Common Names
Redheart, Chakte Kok
Scientific Name
Erythroxylum spp. and Simira spp.
Southern Mexico to southern Brazil and Paraguay
Aptly named, in some instances freshly surfaced Redheart can be a very bright, watermelon red—though color can vary in intensity and hue from board to board: anywhere from a light orange/pink, (similar to Pink Ivory), to a darker brownish red. In some cases, it can look quite similar to Bloodwood, though usually with a more visible and figured grain pattern. Redheart’s vibrant color quickly fades to a reddish brown in direct sunlight, though this color change can be slowed (but usually not stopped entirely) by using a finish with UV inhibitors, and keeping the wood away from strong lighting. Grain is usually straight or irregular, with a fine, even texture. Low to medium natural luster. Endgrain: Diffuse-porous; small to very small pores arranged predominantly in radial multiples of 2-5; growth rings indistinct; rays not visible without lens; parenchyma varies by species: sometimes rare or absent, or vasicentric and weakly aliform (winged).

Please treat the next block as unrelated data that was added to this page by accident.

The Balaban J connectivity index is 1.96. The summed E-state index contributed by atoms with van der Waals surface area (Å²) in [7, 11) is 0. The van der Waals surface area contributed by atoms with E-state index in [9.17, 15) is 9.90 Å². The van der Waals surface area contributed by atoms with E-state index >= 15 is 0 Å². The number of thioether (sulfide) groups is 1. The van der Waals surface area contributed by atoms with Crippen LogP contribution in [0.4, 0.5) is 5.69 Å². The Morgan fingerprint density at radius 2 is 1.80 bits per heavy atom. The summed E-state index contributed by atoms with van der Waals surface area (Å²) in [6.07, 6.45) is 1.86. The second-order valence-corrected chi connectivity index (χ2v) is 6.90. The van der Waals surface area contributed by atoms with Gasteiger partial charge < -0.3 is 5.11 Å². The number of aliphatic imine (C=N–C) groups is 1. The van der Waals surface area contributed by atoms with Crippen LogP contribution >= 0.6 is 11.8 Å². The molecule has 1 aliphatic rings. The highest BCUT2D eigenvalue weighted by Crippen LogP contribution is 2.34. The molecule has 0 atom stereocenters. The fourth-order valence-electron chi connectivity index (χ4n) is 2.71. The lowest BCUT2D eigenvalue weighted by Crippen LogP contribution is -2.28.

Avg. Dried Weight
40 lbs/ft3 (640 kg/m3)
Janka Hardness
1210 lbf
Modulus of Rupture
14,320 lbf/in2 (98.7 MPa)
Elastic Modulus
1,497,000 lbf/in2 (10.32 GPa)
Crushing Strength
6,690 lbf/in2 (46.2 MPa)
Radial: 2.8%, Tangential: 8.2%, Volumetric: 10.6%, T/R Ratio: 2.9
Laboratory tests have shown Redheart to be moderately durable to attack by decay fungi.
Redheart has good working characteristics, and planes, machines, and sands well. Turns, glues, and finishes well, though a brown color shift is to be expected.

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